Yum Dong Kyun, Hong's old rival, now a leading boxing promoter and impressario.
Three Korean champions I had the pleasure of seeing live in action: (l to r) Cho In-Joo, (vs. North Korean-Japanese Masamori Tokuyama, both in Osaka and at the Walker Hill Ballroom in Seoul--will never forget the atmosphere of that North-South clash); Kim Jung-Bum (when he won the title by KO from Masakazu Satake, one of the best Japanese boxers I've ever seen), and Chi In-Jin (vs. Takashi Koshimoto in Kyushu--forget K-1, Mr. Chi! We want you back in boxing!).
Back outside, there are even more policemen lining the streets. "Why are there so many police today?" I ask Thomas. "Because Roh Moo-hyun (former president) is coming from his hometown, Pusan."
One great thing about meetings in Korea is that they are all followed by amazing meals:
We start out with kalbi tang, and Thomas orders yuk hwe ("Korean steak tartare").
Kalbi tang is one of my favorite dishes. Instead of rib meat ("kalbi") -- whether because of beef import restrictions, the current economic slump, or other reasons -- this one is full of chopped up knees and ankles. Ain't bad.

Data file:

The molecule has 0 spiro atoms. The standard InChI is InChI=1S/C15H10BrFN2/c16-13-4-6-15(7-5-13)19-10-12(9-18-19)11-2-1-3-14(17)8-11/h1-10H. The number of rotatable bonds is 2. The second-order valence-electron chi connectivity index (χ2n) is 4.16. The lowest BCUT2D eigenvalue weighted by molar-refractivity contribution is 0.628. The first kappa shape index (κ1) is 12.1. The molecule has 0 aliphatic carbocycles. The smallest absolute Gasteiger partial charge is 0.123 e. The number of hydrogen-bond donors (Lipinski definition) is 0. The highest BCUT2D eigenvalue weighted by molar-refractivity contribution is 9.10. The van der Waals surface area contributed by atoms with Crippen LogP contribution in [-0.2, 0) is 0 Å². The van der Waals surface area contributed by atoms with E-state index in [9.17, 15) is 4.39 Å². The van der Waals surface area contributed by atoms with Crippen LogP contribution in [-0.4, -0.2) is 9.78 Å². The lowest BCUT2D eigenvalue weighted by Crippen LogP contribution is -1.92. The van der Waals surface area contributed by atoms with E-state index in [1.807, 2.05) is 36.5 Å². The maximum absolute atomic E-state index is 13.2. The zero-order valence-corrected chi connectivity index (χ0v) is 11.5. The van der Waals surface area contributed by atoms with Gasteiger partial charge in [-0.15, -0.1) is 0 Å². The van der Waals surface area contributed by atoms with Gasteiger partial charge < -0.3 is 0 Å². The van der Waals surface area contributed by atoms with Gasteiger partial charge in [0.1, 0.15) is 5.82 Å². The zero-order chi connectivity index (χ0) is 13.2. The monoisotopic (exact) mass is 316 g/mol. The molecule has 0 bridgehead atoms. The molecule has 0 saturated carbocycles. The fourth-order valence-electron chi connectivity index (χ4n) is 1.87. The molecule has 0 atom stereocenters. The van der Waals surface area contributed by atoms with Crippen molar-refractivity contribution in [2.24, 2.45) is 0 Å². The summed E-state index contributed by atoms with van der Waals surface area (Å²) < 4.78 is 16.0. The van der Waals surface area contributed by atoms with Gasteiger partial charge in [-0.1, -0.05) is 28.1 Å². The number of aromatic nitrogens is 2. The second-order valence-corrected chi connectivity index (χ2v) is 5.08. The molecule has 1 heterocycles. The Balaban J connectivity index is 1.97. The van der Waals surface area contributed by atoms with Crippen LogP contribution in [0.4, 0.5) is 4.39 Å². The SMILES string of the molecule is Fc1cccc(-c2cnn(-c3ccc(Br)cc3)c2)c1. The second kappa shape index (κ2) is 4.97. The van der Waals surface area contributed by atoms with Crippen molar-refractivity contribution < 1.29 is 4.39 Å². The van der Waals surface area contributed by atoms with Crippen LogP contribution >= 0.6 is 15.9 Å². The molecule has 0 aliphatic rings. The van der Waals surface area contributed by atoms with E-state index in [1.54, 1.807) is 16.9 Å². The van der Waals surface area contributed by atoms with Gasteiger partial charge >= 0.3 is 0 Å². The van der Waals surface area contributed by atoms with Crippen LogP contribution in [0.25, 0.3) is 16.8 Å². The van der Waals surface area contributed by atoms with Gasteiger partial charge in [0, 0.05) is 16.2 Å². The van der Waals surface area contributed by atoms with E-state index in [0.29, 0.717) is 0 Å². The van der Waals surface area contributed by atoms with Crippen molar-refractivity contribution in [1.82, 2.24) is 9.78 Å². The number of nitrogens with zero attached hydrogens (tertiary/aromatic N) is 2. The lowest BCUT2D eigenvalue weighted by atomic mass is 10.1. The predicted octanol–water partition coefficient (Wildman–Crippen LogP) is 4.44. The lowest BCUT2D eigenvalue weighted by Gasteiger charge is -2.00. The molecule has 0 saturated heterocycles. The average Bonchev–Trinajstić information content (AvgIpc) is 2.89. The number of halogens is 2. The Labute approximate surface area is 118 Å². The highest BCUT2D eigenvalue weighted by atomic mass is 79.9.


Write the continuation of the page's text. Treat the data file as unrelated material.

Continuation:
Separated at birth?
The meal was good, but heavy. Only one solution: Ping Pong! Thank goodness for our weekly Thursday International Jewelry City Table Tennis Tournament (TIJCTTT). Tonight pits the finest representatives of the respective table tennis communities of the United Kingdom, the United States of America, and the host country, the Republic of Korea.
The players stand ready: Dr. Park (ROK); M. Michael (UK); L. Goodman (USA) (not pictured).
The moment of service: a hush comes over crowd. Now you know why he's known as the Spin-Doctor. Dr. Park has the uncanny ability to put English on the ball. I suspect this is due to the illegal application of banned glues and polymers to the racquet's surface.
Note the "Asian" grip
Michael in good form
*Applications for next week's International Table Tennis Tournament are currently being accepted. Contact me here for an entry form.